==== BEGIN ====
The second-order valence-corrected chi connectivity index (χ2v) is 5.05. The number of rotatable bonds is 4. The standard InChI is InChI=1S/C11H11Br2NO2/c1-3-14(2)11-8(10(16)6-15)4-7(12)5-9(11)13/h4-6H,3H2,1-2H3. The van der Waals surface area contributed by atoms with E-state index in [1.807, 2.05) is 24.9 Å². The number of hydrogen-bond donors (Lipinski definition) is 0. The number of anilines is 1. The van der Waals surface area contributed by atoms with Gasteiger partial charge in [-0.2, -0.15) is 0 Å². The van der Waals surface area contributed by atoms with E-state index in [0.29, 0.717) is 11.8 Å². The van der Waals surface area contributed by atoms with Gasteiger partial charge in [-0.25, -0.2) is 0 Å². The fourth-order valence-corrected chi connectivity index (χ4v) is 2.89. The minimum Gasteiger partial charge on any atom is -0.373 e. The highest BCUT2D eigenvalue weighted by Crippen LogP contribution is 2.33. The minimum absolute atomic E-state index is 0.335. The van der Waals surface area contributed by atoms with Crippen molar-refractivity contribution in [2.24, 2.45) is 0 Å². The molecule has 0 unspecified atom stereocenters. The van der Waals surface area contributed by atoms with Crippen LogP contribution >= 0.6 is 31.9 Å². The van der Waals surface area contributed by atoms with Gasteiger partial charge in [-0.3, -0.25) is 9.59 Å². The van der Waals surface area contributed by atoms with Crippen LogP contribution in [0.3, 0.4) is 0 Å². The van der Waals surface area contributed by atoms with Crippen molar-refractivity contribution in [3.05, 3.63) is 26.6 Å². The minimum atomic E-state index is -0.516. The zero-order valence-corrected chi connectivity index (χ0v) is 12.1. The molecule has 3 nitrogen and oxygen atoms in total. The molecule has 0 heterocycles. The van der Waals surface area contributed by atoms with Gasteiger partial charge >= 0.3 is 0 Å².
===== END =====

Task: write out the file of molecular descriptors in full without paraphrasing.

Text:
The second-order valence-corrected chi connectivity index (χ2v) is 5.05. The number of rotatable bonds is 4. The standard InChI is InChI=1S/C11H11Br2NO2/c1-3-14(2)11-8(10(16)6-15)4-7(12)5-9(11)13/h4-6H,3H2,1-2H3. The van der Waals surface area contributed by atoms with E-state index in [1.807, 2.05) is 24.9 Å². The number of hydrogen-bond donors (Lipinski definition) is 0. The number of anilines is 1. The van der Waals surface area contributed by atoms with Gasteiger partial charge in [-0.2, -0.15) is 0 Å². The van der Waals surface area contributed by atoms with E-state index in [0.29, 0.717) is 11.8 Å². The van der Waals surface area contributed by atoms with Gasteiger partial charge in [-0.25, -0.2) is 0 Å². The fourth-order valence-corrected chi connectivity index (χ4v) is 2.89. The minimum Gasteiger partial charge on any atom is -0.373 e. The highest BCUT2D eigenvalue weighted by Crippen LogP contribution is 2.33. The minimum absolute atomic E-state index is 0.335. The van der Waals surface area contributed by atoms with Crippen molar-refractivity contribution in [2.24, 2.45) is 0 Å². The molecule has 0 unspecified atom stereocenters. The van der Waals surface area contributed by atoms with Crippen LogP contribution >= 0.6 is 31.9 Å². The van der Waals surface area contributed by atoms with Gasteiger partial charge in [-0.3, -0.25) is 9.59 Å². The van der Waals surface area contributed by atoms with Crippen LogP contribution in [0.3, 0.4) is 0 Å². The van der Waals surface area contributed by atoms with Crippen molar-refractivity contribution in [3.05, 3.63) is 26.6 Å². The minimum atomic E-state index is -0.516. The zero-order valence-corrected chi connectivity index (χ0v) is 12.1. The molecule has 3 nitrogen and oxygen atoms in total. The molecule has 0 heterocycles. The van der Waals surface area contributed by atoms with Gasteiger partial charge >= 0.3 is 0 Å².